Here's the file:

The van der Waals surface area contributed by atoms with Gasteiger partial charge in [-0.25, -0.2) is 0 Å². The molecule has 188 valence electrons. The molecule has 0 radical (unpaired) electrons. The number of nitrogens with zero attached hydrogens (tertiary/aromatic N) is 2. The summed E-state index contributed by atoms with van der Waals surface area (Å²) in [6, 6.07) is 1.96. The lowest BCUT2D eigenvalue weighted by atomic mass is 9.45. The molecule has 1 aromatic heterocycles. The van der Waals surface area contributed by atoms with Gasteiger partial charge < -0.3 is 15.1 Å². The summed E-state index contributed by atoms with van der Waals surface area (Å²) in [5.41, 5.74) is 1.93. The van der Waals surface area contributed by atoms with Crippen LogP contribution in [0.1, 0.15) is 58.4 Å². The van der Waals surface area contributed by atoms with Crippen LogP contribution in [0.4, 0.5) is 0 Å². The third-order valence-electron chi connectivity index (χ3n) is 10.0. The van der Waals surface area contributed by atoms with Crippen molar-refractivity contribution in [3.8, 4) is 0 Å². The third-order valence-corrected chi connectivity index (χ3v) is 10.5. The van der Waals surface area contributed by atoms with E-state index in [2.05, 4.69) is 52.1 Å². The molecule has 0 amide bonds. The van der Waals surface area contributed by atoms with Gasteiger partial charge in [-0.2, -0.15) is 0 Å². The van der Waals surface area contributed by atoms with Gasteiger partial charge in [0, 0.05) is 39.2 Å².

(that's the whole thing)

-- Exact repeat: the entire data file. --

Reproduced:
The van der Waals surface area contributed by atoms with Gasteiger partial charge in [-0.25, -0.2) is 0 Å². The molecule has 188 valence electrons. The molecule has 0 radical (unpaired) electrons. The number of nitrogens with zero attached hydrogens (tertiary/aromatic N) is 2. The summed E-state index contributed by atoms with van der Waals surface area (Å²) in [6, 6.07) is 1.96. The lowest BCUT2D eigenvalue weighted by atomic mass is 9.45. The molecule has 1 aromatic heterocycles. The van der Waals surface area contributed by atoms with Gasteiger partial charge < -0.3 is 15.1 Å². The summed E-state index contributed by atoms with van der Waals surface area (Å²) in [5.41, 5.74) is 1.93. The van der Waals surface area contributed by atoms with Crippen LogP contribution in [0.1, 0.15) is 58.4 Å². The van der Waals surface area contributed by atoms with Crippen LogP contribution in [0.4, 0.5) is 0 Å². The third-order valence-electron chi connectivity index (χ3n) is 10.0. The van der Waals surface area contributed by atoms with Crippen molar-refractivity contribution in [3.8, 4) is 0 Å². The third-order valence-corrected chi connectivity index (χ3v) is 10.5. The van der Waals surface area contributed by atoms with E-state index in [2.05, 4.69) is 52.1 Å². The molecule has 0 amide bonds. The van der Waals surface area contributed by atoms with Gasteiger partial charge in [-0.2, -0.15) is 0 Å². The van der Waals surface area contributed by atoms with Gasteiger partial charge in [0, 0.05) is 39.2 Å².